Cary News

Morrisville puts historical records online

Morrisville’s budget and revenues from 1947.
Morrisville’s budget and revenues from 1947. TOWN OF MORRISVILLE

It cost $3,116 to run the town of Morrisville in 1947, and the town’s primary source of income was whiskey fees.

Morrisville has put thousands of town documents dating back more than half a century online, providing a glimpse of the town’s history. The Council Records Library, which went live in March, features meeting minutes, ordinances and resolutions.

The town was originally incorporated in 1875, but the charter was repealed in 1933. It became a town again in 1947.

“If you look at (the minutes), it gives you the perspective of what a small town was going through trying to establish themselves,” said Mayor Mark Stohlman. “It’s funny that they were struggling with some of the same things we are now – the railroad crossings and roads.”

Like today, the bulk of the town’s revenue was used for personnel and streets. Morrisville set aside $700 for streets and $900 for law enforcement and labor during the 1947 fiscal year.

Back then, the town’s first police officer was paid $50 a month. Later, his duties also included being the garbage collector. The town bought a pistol in 1949, a “38 special,” according to minutes.

A lot has changed in Morrisville since then. Meetings are no longer held in commissioners’ homes; now they take place at Town Hall.

And there’s a lot more money. The town’s annual budget is now about $26.5 million.

But some things haven’t changed so much in 67 years.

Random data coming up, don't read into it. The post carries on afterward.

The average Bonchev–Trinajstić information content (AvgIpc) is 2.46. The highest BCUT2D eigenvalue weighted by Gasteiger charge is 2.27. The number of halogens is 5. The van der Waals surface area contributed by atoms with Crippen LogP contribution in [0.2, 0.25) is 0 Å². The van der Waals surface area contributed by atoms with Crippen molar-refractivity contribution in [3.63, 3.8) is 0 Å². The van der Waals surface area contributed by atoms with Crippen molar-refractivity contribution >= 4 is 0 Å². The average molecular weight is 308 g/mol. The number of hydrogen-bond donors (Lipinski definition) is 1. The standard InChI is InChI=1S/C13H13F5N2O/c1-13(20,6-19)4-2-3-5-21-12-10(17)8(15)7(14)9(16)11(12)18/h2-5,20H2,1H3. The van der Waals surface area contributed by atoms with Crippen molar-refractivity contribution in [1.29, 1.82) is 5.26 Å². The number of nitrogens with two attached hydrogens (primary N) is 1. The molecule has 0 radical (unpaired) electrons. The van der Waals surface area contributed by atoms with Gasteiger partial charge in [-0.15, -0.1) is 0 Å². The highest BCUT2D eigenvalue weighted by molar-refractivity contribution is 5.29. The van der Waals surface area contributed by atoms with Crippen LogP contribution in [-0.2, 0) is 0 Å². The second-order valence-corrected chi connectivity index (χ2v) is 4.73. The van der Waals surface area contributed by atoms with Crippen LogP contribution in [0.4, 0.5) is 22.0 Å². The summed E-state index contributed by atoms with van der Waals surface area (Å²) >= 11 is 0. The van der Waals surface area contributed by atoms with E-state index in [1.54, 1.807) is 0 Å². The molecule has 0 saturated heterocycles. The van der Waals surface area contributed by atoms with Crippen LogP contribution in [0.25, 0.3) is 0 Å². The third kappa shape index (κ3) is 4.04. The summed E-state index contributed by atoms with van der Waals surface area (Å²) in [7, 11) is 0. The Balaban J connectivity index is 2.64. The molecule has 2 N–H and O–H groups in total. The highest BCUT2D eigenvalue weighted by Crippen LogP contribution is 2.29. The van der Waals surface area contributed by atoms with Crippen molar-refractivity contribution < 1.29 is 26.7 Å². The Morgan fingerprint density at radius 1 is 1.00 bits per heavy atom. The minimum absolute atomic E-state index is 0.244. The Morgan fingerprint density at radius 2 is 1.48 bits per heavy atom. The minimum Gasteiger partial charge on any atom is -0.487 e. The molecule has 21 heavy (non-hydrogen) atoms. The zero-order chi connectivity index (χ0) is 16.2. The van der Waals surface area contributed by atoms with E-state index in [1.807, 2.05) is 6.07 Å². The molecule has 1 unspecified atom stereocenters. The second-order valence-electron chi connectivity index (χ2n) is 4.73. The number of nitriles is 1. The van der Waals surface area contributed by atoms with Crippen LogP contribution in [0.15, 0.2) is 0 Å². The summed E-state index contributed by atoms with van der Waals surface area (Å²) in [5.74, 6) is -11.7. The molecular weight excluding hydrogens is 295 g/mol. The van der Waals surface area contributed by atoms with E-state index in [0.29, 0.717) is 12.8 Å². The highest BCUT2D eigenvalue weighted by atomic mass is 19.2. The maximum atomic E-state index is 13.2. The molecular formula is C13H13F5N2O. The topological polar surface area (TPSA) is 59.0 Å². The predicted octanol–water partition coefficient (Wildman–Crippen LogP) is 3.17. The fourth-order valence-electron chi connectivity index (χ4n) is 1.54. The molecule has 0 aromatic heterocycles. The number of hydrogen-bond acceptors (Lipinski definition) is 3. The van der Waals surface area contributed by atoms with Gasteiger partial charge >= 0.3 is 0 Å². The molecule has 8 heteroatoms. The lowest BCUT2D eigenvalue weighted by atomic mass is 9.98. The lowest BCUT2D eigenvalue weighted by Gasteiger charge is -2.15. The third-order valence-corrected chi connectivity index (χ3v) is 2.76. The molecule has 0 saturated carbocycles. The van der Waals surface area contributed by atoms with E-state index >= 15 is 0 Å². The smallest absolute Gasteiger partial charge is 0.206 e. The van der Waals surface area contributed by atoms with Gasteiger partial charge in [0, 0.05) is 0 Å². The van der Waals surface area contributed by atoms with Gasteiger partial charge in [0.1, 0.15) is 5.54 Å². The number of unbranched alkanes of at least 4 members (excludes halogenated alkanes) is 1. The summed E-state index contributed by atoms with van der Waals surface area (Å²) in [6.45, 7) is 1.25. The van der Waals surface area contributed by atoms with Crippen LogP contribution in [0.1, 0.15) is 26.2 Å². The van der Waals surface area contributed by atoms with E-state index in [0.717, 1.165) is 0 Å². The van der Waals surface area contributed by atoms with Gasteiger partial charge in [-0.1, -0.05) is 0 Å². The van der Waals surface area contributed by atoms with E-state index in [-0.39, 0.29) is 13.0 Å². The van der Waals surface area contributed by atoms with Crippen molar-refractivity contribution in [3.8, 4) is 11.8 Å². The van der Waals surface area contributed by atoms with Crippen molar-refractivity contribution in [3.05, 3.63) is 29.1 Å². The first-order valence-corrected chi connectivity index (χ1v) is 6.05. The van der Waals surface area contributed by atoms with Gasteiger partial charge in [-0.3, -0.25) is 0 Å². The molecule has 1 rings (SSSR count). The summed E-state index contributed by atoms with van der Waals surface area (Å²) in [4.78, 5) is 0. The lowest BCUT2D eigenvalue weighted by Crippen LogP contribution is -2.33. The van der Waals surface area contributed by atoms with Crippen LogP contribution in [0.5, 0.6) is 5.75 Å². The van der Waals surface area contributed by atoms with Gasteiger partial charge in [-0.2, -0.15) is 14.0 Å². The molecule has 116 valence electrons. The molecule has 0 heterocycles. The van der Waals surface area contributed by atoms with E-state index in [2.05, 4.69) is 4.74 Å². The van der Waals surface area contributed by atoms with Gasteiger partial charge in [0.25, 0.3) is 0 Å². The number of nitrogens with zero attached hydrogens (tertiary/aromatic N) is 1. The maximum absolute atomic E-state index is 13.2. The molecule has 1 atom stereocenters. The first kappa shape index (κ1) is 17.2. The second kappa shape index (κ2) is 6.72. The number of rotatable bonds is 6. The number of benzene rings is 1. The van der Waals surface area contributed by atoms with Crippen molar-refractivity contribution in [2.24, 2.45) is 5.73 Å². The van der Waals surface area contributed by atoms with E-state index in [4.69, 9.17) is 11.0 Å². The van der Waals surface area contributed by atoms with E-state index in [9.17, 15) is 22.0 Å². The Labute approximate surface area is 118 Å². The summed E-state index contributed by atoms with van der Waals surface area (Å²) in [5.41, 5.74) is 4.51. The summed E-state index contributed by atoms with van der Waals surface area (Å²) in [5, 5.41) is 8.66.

In 1947, the property tax rate was 30 cents per $100 valuation. Now the rate is 39 cents.

Public records more accessible

The records library started as part of the town’s goal to make documents more accessible and to increase efficiency for town staff, said Town Clerk Diana Davis.

“Number one, it’s searchable, and it’s not just the minutes,” she said. “It’s proclamations and resolutions as well.”

Three years ago, Davis helped worked with an intern to scan in the documents and backed them up with the N.C. Department of Cultural Resources’ archives division. That way, the town’s historical records wouldn’t be lost forever if there was a fire or natural disaster.

Last summer, the Town Council approved a budget that included software upgrades that made it possible to make the scanned records available to the public, Davis said.

Before that, the town’s website consisted of meeting minutes dating back only to 1995. Workers will eventually merge the modern minutes with the archives.

Morrisville’s efforts to make its older records accessible to the public date back about eight years, Davis said.

Back then, the town planned to create a physical records library for people to page through. But when the economic recession hit, the plan was cut from the budget, she said.